In 1965 the Second Vatican Council produced a declaration on the relation of the Catholic church with non-Christian religions. In this document, “Nostra Aetate” (In Our Age), the Catholic Church revolutionized its relations with Jews by saying Christ’s death could not be attributed to Jews as a whole at the time or today.
A forthcoming book by Pope Benedict XVI supports and furthers this doctrine. In the second volume of “Jesus of Nazareth”, which will be released by Ignatius Press on March 10, the Pope explains that although scripture has the Jewish crowd shouting, “Let his blood be on us and on our children,” as they demand that Pilate execute Jesus, the crowd should be read to represent all humanity. News sources are hailing this excitedly with headlines like: “Pope Exonerates Jews…” and “Pope Absolves Jews…” For the interest of FPR readers, I am going to include a lengthy excerpt from the book, which has been released as a “trailer” from the publishers. Pertinent information to this post is in bold type.
Jesus’ interrogation before the Sanhedrin had concluded in the way Caiaphas had expected: Jesus was found guilty of blasphemy, for which the penalty was death. But since only the Romans could carry out the death sentence, the case now had to be brought before Pilate and the political dimension of the guilty verdict had to be emphasized. Jesus had declared himself to be the Messiah; hence he had laid claim to the dignity of kingship, albeit in a way peculiarly his own. The claim to Messianic kingship was a political offense, one that had to be punished by Roman justice. With cockcrow, daybreak had arrived. The Roman Governor used to hold court early in the morning.
So Jesus is now led by his accusers to the praetorium and is presented to Pilate as a criminal who deserves to die. It is the “day of preparation” for the Passover feast. The lambs are slaughtered in the afternoon for the evening meal. Hence cultic purity must be preserved; so the priestly accusers may not enter the Gentile praetorium, and they negotiate with the Roman Governor outside the building. John, who provides this detail (18:28–29), thereby highlights the contradiction between the scrupulous attitude to regulations for cultic purity and the question of real inner purity: it simply does not occur to Jesus’ accusers that impurity does not come from entering a Gentile house, but rather from the inner disposition of the heart. At the same time the evangelist emphasizes that the Passover meal had not yet taken place and that the slaughter of the lambs was still to come.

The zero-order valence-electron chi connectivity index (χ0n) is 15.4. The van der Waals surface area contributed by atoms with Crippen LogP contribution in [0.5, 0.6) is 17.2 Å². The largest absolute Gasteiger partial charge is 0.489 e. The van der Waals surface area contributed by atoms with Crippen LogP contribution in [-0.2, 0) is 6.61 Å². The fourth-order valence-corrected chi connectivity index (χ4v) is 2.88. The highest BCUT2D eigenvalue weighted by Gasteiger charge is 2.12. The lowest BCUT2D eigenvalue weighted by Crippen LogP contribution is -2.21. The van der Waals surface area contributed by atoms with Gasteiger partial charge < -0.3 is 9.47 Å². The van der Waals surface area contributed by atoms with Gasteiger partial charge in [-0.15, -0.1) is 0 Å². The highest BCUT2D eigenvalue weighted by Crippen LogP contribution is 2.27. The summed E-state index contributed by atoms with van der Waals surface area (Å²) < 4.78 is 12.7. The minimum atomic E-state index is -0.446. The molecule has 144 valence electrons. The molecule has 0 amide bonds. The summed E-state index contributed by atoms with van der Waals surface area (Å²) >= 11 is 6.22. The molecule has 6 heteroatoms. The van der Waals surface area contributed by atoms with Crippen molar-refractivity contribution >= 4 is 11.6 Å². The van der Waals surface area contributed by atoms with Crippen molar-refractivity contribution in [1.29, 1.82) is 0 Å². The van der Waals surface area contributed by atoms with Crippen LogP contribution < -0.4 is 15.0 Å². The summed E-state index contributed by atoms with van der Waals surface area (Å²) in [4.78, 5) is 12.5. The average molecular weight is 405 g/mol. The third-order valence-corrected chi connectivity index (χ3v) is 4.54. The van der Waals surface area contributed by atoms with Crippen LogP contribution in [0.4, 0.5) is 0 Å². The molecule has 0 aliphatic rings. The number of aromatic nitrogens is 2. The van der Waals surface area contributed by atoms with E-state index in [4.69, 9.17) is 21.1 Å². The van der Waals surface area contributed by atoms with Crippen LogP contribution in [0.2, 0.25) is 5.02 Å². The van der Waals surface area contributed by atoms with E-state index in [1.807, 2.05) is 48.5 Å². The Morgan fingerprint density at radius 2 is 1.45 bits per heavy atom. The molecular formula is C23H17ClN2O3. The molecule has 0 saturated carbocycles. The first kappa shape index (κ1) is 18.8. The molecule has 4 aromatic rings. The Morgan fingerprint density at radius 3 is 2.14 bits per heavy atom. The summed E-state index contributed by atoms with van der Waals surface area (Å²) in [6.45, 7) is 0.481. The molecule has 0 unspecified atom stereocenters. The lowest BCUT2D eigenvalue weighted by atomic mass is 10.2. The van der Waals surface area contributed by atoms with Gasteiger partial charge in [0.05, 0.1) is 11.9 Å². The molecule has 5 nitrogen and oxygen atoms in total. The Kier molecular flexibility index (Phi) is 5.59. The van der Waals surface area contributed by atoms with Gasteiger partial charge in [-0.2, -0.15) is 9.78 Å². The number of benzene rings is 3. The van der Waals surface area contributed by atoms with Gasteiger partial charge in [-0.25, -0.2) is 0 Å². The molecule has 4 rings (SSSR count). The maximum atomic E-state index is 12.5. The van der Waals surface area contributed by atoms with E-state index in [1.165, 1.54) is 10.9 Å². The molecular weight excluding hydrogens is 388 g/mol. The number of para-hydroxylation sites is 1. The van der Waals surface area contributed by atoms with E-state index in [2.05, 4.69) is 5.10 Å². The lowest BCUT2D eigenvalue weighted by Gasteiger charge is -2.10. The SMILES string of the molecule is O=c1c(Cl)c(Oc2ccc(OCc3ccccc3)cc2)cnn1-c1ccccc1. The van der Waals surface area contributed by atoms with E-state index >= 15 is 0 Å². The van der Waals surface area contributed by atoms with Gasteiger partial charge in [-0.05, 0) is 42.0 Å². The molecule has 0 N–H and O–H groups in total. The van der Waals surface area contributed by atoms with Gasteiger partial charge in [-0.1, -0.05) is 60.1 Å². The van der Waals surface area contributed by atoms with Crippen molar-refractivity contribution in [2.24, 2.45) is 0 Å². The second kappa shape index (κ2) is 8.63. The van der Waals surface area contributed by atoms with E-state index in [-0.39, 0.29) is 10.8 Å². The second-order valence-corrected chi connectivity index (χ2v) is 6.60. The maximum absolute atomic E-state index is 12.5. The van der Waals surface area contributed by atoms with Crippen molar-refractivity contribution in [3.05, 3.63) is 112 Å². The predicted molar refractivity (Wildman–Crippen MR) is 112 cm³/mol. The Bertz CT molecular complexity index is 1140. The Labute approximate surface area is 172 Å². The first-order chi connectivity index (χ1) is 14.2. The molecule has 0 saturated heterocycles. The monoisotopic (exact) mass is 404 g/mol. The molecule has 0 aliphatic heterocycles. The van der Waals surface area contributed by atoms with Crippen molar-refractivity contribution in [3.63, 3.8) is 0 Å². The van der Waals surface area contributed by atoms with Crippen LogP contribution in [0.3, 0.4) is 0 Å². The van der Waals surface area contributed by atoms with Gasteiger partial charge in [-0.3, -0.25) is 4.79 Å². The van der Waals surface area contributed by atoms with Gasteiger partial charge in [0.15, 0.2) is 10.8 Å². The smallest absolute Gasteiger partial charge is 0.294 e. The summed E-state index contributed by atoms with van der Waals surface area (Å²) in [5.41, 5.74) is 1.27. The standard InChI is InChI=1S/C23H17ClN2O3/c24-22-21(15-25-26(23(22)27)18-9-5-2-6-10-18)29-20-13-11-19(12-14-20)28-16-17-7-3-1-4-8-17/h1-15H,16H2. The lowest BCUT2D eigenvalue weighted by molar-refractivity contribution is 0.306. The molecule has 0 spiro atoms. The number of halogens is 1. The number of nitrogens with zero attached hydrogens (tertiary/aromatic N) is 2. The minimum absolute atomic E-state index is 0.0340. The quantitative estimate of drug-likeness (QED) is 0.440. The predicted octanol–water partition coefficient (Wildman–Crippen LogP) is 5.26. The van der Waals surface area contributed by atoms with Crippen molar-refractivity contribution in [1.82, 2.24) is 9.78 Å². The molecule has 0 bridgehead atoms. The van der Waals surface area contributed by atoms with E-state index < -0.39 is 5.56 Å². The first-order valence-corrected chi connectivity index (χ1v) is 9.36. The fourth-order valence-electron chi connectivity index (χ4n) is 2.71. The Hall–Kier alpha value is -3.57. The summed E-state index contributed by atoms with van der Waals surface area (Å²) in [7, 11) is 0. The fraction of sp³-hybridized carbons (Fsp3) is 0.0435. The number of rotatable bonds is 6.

In all essentials, the four Gospels harmonize with one another in their accounts of the progress of the trial. Only John reports the conversation between Jesus and Pilate, in which the question about Jesus’ kingship, the reason for his death, is explored in depth (18:33–38). The historicity of this tradition is of course contested by exegetes. While Charles H. Dodd and Raymond E. Brown judge it positively, Charles K. Barrett is extremely critical: “John’s additions and alterations do not inspire confidence in his historical reliability” (The Gospel according to Saint John, p. 530). Certainly no one would claim that John set out to provide anything resembling a transcript of the trial. Yet we may assume that he was able to explain with great precision the core question at issue and that he presents us with a true account of the trial. Barrett also says “that John has with keen insight picked out the key of the Passion narrative in the kingship of Jesus, and has made its meaning clearer, perhaps, than any other New Testament writer” (ibid., p. 531).
Now we must ask: Who exactly were Jesus’ accusers? Who insisted that he be condemned to death? We must take note of the different answers that the Gospels give to this question. According to John it was simply “the Jews”. But John’s use of this expression does not in any way indicate—as the modern reader might suppose—the people of Israel in general, even less is it “racist” in character. After all, John himself was ethnically a Jew, as were Jesus and all his followers. The entire early Christian community was made up of Jews. In John’s Gospel this word has a precise and clearly defined meaning: he is referring to the Temple aristocracy. So the circle of accusers who instigate Jesus’ death is precisely indicated in the Fourth Gospel and clearly limited: it is the Temple aristocracy—and not without certain exceptions, as the reference to Nicodemus (7:50–52) shows.